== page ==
In re Jingles

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[Crim. No. 4686. In Bank. Jan. 4, 1946.]

In re THOMAS JAMES JINGLES, on Habeas Corpus.

COUNSEL

Edward D. Mabson for Petitioner.

Robert W. Kenny, Attorney General, and David K. Lener, Deputy Attorney General, for Respondent.

OPINION

SPENCE, J.

Petitioner, who is in the custody of the sheriff of Contra Costa County, seeks his release on habeas corpus.

Petitioner was charged in the Police Court of the City of Richmond with a misdemeanor to wit: a violation of section 5 of the Dangerous Weapons' Control Law of 1923 (Stats. 1923, p. 695; Deering's Gen. Laws, 1944, Act 1970), in that on or about August 15, 1945, in the city of Richmond, he had in his possession a revolver, a deadly weapon, capable of being concealed on his person. Upon his plea of guilty, entered on August 16, 1945, the imposition of sentence was suspended and he was placed on probation for a period of one year upon the condition, among others, that he serve six months in the county jail.

The writ was issued by this court upon the filing of a petition in which petitioner alleged: (1) that he "was not represented by, nor did he have the assistance of, counsel, nor did he competently, intelligently, completely, or at all, waive the assistance of counsel on his said trial, nor was he given the opportunity of obtaining the aid and assistance of counsel" (Art. I, § 13, Constitution of the State of California); (2) that a trial by jury was not waived in open court "by defendant and his counsel" (Art. I, § 7, Constitution of the State of California); (3) that the court pronounced judgment forthwith and in less than six hours after the plea of guilty was entered contrary to the provisions of section 1449 of the Penal Code; and (4) that petitioner was convicted and is now confined "for the commission of an act which is not a crime."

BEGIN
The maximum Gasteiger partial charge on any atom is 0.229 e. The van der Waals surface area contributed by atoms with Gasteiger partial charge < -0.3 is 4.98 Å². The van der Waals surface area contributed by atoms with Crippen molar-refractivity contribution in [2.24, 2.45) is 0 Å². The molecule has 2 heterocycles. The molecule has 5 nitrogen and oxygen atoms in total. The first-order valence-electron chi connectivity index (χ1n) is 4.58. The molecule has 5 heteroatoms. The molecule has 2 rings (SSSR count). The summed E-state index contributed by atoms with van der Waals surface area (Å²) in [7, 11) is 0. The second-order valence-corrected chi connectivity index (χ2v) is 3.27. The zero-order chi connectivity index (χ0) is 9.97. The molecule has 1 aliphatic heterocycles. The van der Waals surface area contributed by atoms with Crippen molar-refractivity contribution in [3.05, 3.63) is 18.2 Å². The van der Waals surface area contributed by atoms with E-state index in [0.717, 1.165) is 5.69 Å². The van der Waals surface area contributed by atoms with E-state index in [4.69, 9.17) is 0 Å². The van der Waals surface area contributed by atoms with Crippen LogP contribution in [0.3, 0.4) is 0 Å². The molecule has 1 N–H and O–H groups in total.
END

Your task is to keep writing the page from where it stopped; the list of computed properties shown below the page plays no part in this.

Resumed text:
A return was filed herein which included a certified copy of the entries in the "Criminal Docket of the Police Court of the City of Richmond" relating to the proceedings on the above-mentioned charge against petitioner. The pertinent portions of these entries read: "Arraigned and instructed. Plea--Guilty. Defendant requested that judgment be pronounced forthwith." Upon the return day, petitioner and Judge Leo G. Marcollo, who presided in the police court, testified regarding the proceedings there. While there was [27 Cal. 2d 498] some conflict in the testimony, we are satisfied that prior to petitioner's entry of his plea of guilty, he was fully instructed as to his right to be represented by counsel and as to his right to enter a plea of not guilty and to be tried by a jury.

Petitioner's precise claim under his first point is not entirely clear as his several allegations with respect to that point are made in the disjunctive and the authorities cited by petitioner deal only with the general right of the accused to the aid of counsel. [1] There can be no doubt that petitioner had the right to be represented by counsel for the constitutional guarantee extends to criminal prosecutions "in any court whatever." (Art. I, § 13, Constitution of the State of California.) And while the right of an accused person to be represented by counsel should be jealously guarded, petitioned concedes that it is a right which may be waived. (In re Connor, 16 Cal. 2d 701 [108 P.2d 10].) In this connection, we may state that it is a matter of common knowledge that it is a right which is very commonly waived in prosecutions for misdemeanors in justices' and police courts. If, therefore, under the facts as determined from the evidence, there was a valid waiver by petitioner of his right to be represented by counsel, it is of no moment that he "was not represented by, nor did he have the assistance of, counsel."